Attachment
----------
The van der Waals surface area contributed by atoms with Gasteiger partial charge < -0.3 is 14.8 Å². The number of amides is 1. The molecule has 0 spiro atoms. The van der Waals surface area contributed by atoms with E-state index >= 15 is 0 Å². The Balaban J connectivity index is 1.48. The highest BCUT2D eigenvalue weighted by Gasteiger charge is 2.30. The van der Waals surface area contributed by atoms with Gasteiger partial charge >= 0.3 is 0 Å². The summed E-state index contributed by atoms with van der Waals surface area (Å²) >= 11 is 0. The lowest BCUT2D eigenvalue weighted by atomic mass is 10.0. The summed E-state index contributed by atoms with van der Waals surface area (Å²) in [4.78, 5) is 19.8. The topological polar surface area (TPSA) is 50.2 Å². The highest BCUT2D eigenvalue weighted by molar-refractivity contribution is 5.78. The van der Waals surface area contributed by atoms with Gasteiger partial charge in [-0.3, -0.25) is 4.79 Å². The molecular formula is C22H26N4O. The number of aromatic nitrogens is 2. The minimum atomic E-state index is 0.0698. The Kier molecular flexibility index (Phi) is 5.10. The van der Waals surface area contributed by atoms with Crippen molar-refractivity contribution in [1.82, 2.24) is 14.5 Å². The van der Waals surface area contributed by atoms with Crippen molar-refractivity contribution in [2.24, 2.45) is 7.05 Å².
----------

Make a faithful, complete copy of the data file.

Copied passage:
The van der Waals surface area contributed by atoms with Gasteiger partial charge < -0.3 is 14.8 Å². The number of amides is 1. The molecule has 0 spiro atoms. The van der Waals surface area contributed by atoms with E-state index >= 15 is 0 Å². The Balaban J connectivity index is 1.48. The highest BCUT2D eigenvalue weighted by Gasteiger charge is 2.30. The van der Waals surface area contributed by atoms with Gasteiger partial charge >= 0.3 is 0 Å². The summed E-state index contributed by atoms with van der Waals surface area (Å²) >= 11 is 0. The lowest BCUT2D eigenvalue weighted by atomic mass is 10.0. The summed E-state index contributed by atoms with van der Waals surface area (Å²) in [4.78, 5) is 19.8. The topological polar surface area (TPSA) is 50.2 Å². The highest BCUT2D eigenvalue weighted by molar-refractivity contribution is 5.78. The van der Waals surface area contributed by atoms with Gasteiger partial charge in [-0.3, -0.25) is 4.79 Å². The molecular formula is C22H26N4O. The number of aromatic nitrogens is 2. The minimum atomic E-state index is 0.0698. The Kier molecular flexibility index (Phi) is 5.10. The van der Waals surface area contributed by atoms with Crippen molar-refractivity contribution in [1.82, 2.24) is 14.5 Å². The van der Waals surface area contributed by atoms with Crippen molar-refractivity contribution in [2.24, 2.45) is 7.05 Å².